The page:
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What's the best approach to feed a bayesian description of an observed state to a Reinforcement Learning agent?

Brief context: I have an agent situated in an environment, which it perceives through a series of noisy sensors. Using Bayesian inference (outside of the RL agent) a number of sensed variables of interest are described in terms of their probability distributions, forming the state vector. As an example, think of the state as the position of an object in space, described at each instant with a multivariate Normal distribution.

The agent is tasked with gathering information about the state, meaning that its actions can impact the level of uncertainty used to describe the state. Following the previous example, if the location of the object is perceived through a movable camera, one of the actions could be to focus the camera on the object, lowering the variance in the probabilistic description of said location.

The state is assumed continuous, so a function approximation has to be used to retrieve the Q factor in each state. The set of actions is instead finite.

The reward function reflects this "variance minimizing" drive, as there's a penalty factor proportional to the variance of the observed state.

First question: is this actually doable with RL or am I missing something?

Second question: which choice might be better for the function approximator, knowing it has to deal with that probabilistic description of the state?

NOTE: The simpler the approach the better, as the training data is rather limited and definitely not enough for a Deep approach.

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If the state uncertainty affects the decision making then there are possibly two avenues that you can take:

  • Incorporate the uncertainty in the state and formulate the problem as a Partially Observable Markov Decision Process (POMDP). An example of this is the RockSample domain. Some indicative links that could help you in your search: paper, code+visualization, code+examples+solvers

  • Another approach is to try to solve the exploration vs exploitation dilemma. Mainly if there are a number of different tasks (MDPs) and the agent doesn't know which task is facing it can maintain a belief distribution over tasks and use a solver to solve the task it believes is currently facing. This is the Bayes-Adaptive MDP framework.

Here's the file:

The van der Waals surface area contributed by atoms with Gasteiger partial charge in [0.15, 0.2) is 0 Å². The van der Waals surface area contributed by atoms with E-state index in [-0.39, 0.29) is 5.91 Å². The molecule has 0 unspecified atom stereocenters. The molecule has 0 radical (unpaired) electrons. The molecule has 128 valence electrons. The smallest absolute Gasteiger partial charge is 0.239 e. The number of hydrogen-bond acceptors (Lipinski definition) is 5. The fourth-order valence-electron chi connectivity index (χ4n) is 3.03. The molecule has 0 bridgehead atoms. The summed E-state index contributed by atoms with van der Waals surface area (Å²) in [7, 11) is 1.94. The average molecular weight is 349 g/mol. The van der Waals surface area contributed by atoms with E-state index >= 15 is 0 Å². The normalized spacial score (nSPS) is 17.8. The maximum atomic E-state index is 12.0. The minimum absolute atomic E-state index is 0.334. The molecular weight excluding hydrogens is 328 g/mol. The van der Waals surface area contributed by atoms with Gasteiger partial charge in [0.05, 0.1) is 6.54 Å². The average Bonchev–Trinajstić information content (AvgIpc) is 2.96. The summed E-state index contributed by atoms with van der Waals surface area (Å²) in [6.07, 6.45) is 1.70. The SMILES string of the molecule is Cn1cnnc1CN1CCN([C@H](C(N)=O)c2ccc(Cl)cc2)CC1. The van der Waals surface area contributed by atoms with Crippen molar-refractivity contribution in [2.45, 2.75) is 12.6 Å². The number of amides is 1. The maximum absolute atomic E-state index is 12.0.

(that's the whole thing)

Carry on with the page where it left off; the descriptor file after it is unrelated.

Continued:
You would need approximate methods to solve the problem. Aside the traditional POMDP/BAMDP solvers out there, there are also Neural Network approaches (usually model free RL) that solve these types of problems. However if you are not familiar with these problem formulations it is better to use the traditional methods first.

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  • $\begingroup$ That's a very interesting paper and gave me a couple of idea on how to model the state in a - hopefully - useful manner. The gist of it is, as you mention, to also add the uncertainty in the states, so that in this case the model will try to model the probability distribution of the parameters of the observations, inspired by hierarchical bayesian models. Now I need to figure out how to deal with the continuous state for the tree search they adopt in the paper, but should not be too hard to wrap my head around. Thanks a lot! $\endgroup$
    – hypothe
    Aug 21, 2022 at 17:28
  • $\begingroup$ You are welcome! There are continuous state variations in the algorithms I posted above. If you think that your problem is computationally demanding to be solved with approximation methods then eventually you might want to consider Neural Network approaches: e.g. with latent variables or LSTMs, belief filtering etc. But if you are not familiar with POMDPs I totally recommend to start from the beginning: simple value iteration in a very small toy problem, then tree search methods with a harder problem etc. Good luck! $\endgroup$ Aug 22, 2022 at 3:07

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